RETRO: The first Magnussen IndyCar debut

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RETRO: The first Magnussen IndyCar debut

Insights & Analysis

RETRO: The first Magnussen IndyCar debut


For years, Mid-Ohio has been among the most grueling stops on the IndyCar calendar. On top of being new to the car, team and series, Magnussen’s first laps at Mid-Ohio were done the old-fashioned way. Long before simulators and YouTube videos existed, the then-23-year-old got to grips with the rolling road course by flogging the 850hp Penske-Mercedes.

“You know, testing doesn’t really prepare you for racing at Mid-Ohio, so I do remember how physical it was,” he said. “Especially Turns 7-8-9, and how the car compressed after that sequence; just a super, super physical ride. And no power steering, which is what I was used to.”

Magnussen qualified 18th for his IndyCar debut, and while the starting position might not stand out as remarkable, his veteran teammate and two-time series champion Al Unser Jr. qualified 15th.

“The coolest part is I was being told by Roger Penske, before the race — because I was doing this one for him and then doing some for Hogan after — he said, ‘Go out there and race, learn as much as possible, but don’t take any crap from anybody!’ I was like, ‘Nice! Freedom with responsibility.’ He didn’t want me to let anybody push me around, which I thought was a cool note to give your new driver. But man, I got into the race and I really wanted power steering. I wasn’t physically prepared for all that because of the broken leg and not so much training.

“But it was just a great experience. I ended up in the race coming together with Mark Blundell into the Keyhole, and needed to get pulled out of there, so I lost a couple of laps and finished 14th. I wish at that time — because in ’96, I was en route back to Formula 1 — to be more open to the idea of IndyCar being an option instead of Formula 1. But you know, you live and learn. It’s much easier to predict the past. I loved it. In hindsight, I should have pushed to stay in IndyCar, but then I wouldn’t have gone for Formula 1 and gotten my ass kicked…”

Magnussen found IndyCar a refreshing and challenging arena during stints with both the Penske and Hogan teams. Marshall Pruett archive

One week later, Magnussen would switch to Fittipaldi’s red No. 9 Penske PC-25-Mercedes at Road America, where he’d demonstrate the kind of performance that was on display in his European junior open-wheel days. Starting 10th, he outqualified Unser Jr. in 12th, and was primed for a fight with the season’s best in Jimmy Vasser, Alex Zanardi, Michael Andretti and so many others.

“Qualifying was good and then, actually, in the pre-race warm-up, I remember being right up towards the front of the time sheets, and I was like, ‘OK, now I know what I’m doing,’” he said. “Then at the start of the race coming down into Turn 3, there was a bunch of guys moving around, and in the end, I ended up driving into Bobby Rahal’s rear wheel and breaking my front suspension. Race over already on Lap 1, which was a big shame because I think I could have done well in the race. But that’s how these things go.”

As much as he’d like to be present for his son’s first IndyCar start on Sunday in Wisconsin, Jan will be in Sweden racing a Porsche, and will keep tabs from afar.

“Regardless of how it’s gonna go with Kevin this weekend, I got lucky with that test at Sebring; he is really getting thrown in at the deep end, having never driven the car,” he said. “But the one good thing is he’s been to the track. He tested with Chip Ganassi and the Cadillac DPi, so he knows the track, already loves the track, so he just needs to learn a car,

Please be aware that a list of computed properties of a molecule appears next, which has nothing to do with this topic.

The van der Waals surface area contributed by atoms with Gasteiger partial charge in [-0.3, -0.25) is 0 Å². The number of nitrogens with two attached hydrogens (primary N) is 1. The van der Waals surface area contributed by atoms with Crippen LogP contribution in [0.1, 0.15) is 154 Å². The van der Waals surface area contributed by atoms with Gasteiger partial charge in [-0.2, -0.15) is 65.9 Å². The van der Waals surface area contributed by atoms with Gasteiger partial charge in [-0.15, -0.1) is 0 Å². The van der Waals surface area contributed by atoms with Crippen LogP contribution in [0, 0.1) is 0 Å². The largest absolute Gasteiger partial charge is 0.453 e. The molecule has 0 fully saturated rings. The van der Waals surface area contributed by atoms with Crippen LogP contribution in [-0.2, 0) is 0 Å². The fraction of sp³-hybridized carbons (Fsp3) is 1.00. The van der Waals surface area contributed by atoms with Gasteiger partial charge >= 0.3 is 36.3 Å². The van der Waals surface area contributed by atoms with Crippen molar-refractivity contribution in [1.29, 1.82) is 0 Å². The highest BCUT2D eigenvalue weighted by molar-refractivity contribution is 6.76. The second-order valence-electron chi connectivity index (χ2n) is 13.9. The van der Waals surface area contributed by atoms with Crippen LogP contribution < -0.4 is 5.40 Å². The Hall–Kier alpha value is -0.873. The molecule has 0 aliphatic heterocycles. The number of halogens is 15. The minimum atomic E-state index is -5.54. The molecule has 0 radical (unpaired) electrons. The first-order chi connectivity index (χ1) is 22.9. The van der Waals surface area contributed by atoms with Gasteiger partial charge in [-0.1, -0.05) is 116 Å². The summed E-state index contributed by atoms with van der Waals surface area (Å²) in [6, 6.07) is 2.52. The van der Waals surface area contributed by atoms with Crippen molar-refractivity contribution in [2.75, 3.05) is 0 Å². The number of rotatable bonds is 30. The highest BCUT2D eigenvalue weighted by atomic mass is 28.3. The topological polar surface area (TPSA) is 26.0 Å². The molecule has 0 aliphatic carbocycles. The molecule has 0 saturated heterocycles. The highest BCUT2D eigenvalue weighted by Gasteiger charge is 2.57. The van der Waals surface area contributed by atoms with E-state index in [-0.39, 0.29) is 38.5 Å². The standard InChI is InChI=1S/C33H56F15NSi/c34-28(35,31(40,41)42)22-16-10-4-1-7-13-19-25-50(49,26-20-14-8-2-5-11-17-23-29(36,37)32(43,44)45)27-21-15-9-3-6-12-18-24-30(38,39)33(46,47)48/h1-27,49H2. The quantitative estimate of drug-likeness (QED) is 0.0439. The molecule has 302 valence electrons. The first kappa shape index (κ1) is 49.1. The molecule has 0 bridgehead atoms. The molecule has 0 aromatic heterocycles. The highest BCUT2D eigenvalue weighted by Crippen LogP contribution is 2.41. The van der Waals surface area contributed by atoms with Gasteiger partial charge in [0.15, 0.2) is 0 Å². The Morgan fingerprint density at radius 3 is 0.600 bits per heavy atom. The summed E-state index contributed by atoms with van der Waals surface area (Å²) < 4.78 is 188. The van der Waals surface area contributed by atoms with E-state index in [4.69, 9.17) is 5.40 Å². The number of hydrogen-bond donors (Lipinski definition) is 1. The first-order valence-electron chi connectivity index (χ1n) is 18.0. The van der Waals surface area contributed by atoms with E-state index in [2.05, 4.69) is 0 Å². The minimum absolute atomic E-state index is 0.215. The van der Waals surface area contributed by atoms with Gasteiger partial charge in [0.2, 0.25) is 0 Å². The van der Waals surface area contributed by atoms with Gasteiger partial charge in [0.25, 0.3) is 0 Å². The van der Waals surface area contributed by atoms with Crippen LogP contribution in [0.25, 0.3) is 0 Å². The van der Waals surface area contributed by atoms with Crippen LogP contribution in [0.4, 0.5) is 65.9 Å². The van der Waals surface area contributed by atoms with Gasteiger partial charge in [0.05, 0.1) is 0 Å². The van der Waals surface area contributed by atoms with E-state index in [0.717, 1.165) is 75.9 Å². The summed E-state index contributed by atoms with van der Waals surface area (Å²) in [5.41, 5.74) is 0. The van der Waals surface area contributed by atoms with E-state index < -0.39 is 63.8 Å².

“But he’s up against some super-talented drivers. So regardless, I know he’s gonna love it. He loves to drive, and he loves to drive brutal cars, and IndyCar definitely is that, for sure.”

Magnussen’s Hogan Penske was literally flaming red on race day in Vancouver… Marshall Pruett archive

Returning to 1996, Magnussen would go on to do those two other races at Vancouver and Laguna Seca and focus on raising his four-year-old son Kevin as the Stewart F1 team beckoned. In typical fashion for the hilarious Dane, the conversation closed with a quick yarn about that Canadian CART race in the No. 9 Penske-Mercedes where he finished an unflattering 22nd.

“During the Vancouver race, I don’t know what the hell happened,” he said. “I think I was running about midfield, and suddenly my shift-without-lift stopped working. You know, you just stay flat on the throttle and pull the gear lever and it would cut the ignition and let you shift without lifting. So that failed and I had to lift off to shift while I was fighting somebody for position, which wasn’t great on this street course.

“So I got a little pissed and call it in on the radio and said that no-lift-shift is not working. And no answer. Nobody answers a couple of times. Third time when I’m screaming over the radio, ‘The f•••ing no-lift-shift is broken,’ and just as I come off the radio button, I can hear my engineers just clicking off his button and I can hear the word ‘Fire.’

“And as I hear the word fire, there’s yellows. I’m thinking, ‘All right, somebody crashed. It must be on fire.’ So I’m driving down the street, pissed with the knowledge of the car not working correctly, and I drive to the hairpin at the end of the straight, come around the hairpin and there’s a big screen TV right there, so I can see what’s going on…and there’s me on fire. So that’s why the no-lift-shift wasn’t working…because it was on fire with the rest of the back of the car. I was calling my engineer complaining the same time he was calling me and I didn’t hear about it until it was too late… Good times.”